The 'Welfare Wall'
March 6, 2006
What is the 'Welfare Wall'?
The term 'Welfare Wall' is used by politicians and policy makers to refer to barriers they argue discourage people from leaving social assistance. Usually they are most concerned with the income differential between people receiving social assistance and those earning minimum wage. Put simply, the argument is that unless people earning minimum wage are financially better off than those on social assistance, a 'welfare wall' is created that acts as a disincentive to those on social assistance to find paid employment.
The loss of benefits such as drug and dental coverage when people leave social assistance are also deemed to be part of the so-called 'Welfare Wall.'
Many proponents of the clawback of the National Child Benefit Supplement (NCBS) from families receiving social assistance insist the clawback is necessary in order to avoid raising the 'Welfare Wall.' They argue that if families on social assistance receive the NCBS they may be financially better off than working families and therefore, would not be motivated to find paid work. Clawing back the NCBS, they say, provides parents with an incentive to find paid work.
The concept of the 'Welfare Wall' is based on many faulty assumptions. If only escaping poverty was as easy as finding a job!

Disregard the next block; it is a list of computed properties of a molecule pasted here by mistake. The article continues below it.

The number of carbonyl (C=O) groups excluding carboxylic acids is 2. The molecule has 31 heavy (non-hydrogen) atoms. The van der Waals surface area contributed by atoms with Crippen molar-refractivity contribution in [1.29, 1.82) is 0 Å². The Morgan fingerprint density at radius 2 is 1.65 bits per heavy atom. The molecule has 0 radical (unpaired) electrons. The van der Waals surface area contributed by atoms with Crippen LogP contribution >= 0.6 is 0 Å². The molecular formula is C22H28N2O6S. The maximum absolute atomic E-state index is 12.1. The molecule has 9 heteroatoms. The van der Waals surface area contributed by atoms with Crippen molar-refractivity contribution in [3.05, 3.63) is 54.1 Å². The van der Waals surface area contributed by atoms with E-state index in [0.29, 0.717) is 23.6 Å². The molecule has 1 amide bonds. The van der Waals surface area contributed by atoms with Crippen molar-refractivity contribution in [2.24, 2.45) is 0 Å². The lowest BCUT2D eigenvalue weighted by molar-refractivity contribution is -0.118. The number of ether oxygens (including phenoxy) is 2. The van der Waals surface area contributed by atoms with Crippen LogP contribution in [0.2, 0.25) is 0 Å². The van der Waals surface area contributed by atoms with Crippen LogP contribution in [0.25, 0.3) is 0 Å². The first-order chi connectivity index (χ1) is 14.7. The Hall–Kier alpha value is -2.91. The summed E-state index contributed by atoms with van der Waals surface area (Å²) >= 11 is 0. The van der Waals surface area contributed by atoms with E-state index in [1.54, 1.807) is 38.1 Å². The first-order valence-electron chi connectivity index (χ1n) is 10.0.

The truth is that 14.4%* of people in Ontario live in poverty. Most of these people are low-wage earners and/or receiving social assistance. Put simply, the poverty experienced by these people is the direct result of bad government policy that keeps both social assistance rates and the minimum wage dangerously low.
The truth is that the easiest and most just way to eradicate poverty is to raise social assistance rates and the minimum wage to levels which ensure a decent standard of living.
The truth is that poverty is not the result of the personal failings of those struggling to make ends meet, but the result of bad government policy that fails to adequately and fairly address the structural dysfunction of the current labour market.
New Petition added April 16, 2006
Please also sign the original Petition launched in February 2005 -- sadly only 1140 people have signed to date as at April 17, 2006..
Ending the clawback of the National Child Benefit Supplement (NCBS) would make a big difference in the lives of families on social assistance. When youre already living below the poverty line, being able to keep the approximately $115 you get every month for each of your children would go a long way towards paying your bills. But thats not what happens.
Every month the federal government allows the Ontario government to clawback the NCBS from 163,726 children across the province simply because their parents are on social assistance. Its not right.
Get involved in the Hands Off! Campaign. Tell the federal and provincial governments to end the clawback immediately.
Source: Income Security Advocacy Centre (ISAC)